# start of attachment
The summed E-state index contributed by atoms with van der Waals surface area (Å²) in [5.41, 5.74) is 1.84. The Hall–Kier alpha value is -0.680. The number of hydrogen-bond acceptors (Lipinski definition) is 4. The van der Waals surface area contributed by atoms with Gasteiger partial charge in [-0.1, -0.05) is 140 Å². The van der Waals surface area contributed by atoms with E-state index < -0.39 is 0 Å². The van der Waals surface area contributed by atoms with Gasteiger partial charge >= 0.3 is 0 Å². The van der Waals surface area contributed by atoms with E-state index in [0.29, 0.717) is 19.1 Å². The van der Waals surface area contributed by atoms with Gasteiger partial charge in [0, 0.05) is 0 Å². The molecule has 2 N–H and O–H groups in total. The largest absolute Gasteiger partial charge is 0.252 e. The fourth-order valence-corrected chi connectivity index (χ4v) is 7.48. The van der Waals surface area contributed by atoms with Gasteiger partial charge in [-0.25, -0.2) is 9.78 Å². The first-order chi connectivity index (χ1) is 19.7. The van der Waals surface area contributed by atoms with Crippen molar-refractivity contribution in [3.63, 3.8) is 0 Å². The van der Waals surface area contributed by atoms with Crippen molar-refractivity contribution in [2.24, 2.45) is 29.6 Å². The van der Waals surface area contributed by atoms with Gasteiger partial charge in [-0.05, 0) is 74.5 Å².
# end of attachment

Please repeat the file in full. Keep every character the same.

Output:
The summed E-state index contributed by atoms with van der Waals surface area (Å²) in [5.41, 5.74) is 1.84. The Hall–Kier alpha value is -0.680. The number of hydrogen-bond acceptors (Lipinski definition) is 4. The van der Waals surface area contributed by atoms with Gasteiger partial charge in [-0.1, -0.05) is 140 Å². The van der Waals surface area contributed by atoms with E-state index < -0.39 is 0 Å². The van der Waals surface area contributed by atoms with Gasteiger partial charge >= 0.3 is 0 Å². The van der Waals surface area contributed by atoms with E-state index in [0.29, 0.717) is 19.1 Å². The van der Waals surface area contributed by atoms with Gasteiger partial charge in [0, 0.05) is 0 Å². The molecule has 2 N–H and O–H groups in total. The largest absolute Gasteiger partial charge is 0.252 e. The fourth-order valence-corrected chi connectivity index (χ4v) is 7.48. The van der Waals surface area contributed by atoms with Gasteiger partial charge in [-0.25, -0.2) is 9.78 Å². The first-order chi connectivity index (χ1) is 19.7. The van der Waals surface area contributed by atoms with Crippen molar-refractivity contribution in [3.63, 3.8) is 0 Å². The van der Waals surface area contributed by atoms with Crippen molar-refractivity contribution in [2.24, 2.45) is 29.6 Å². The van der Waals surface area contributed by atoms with Gasteiger partial charge in [-0.05, 0) is 74.5 Å².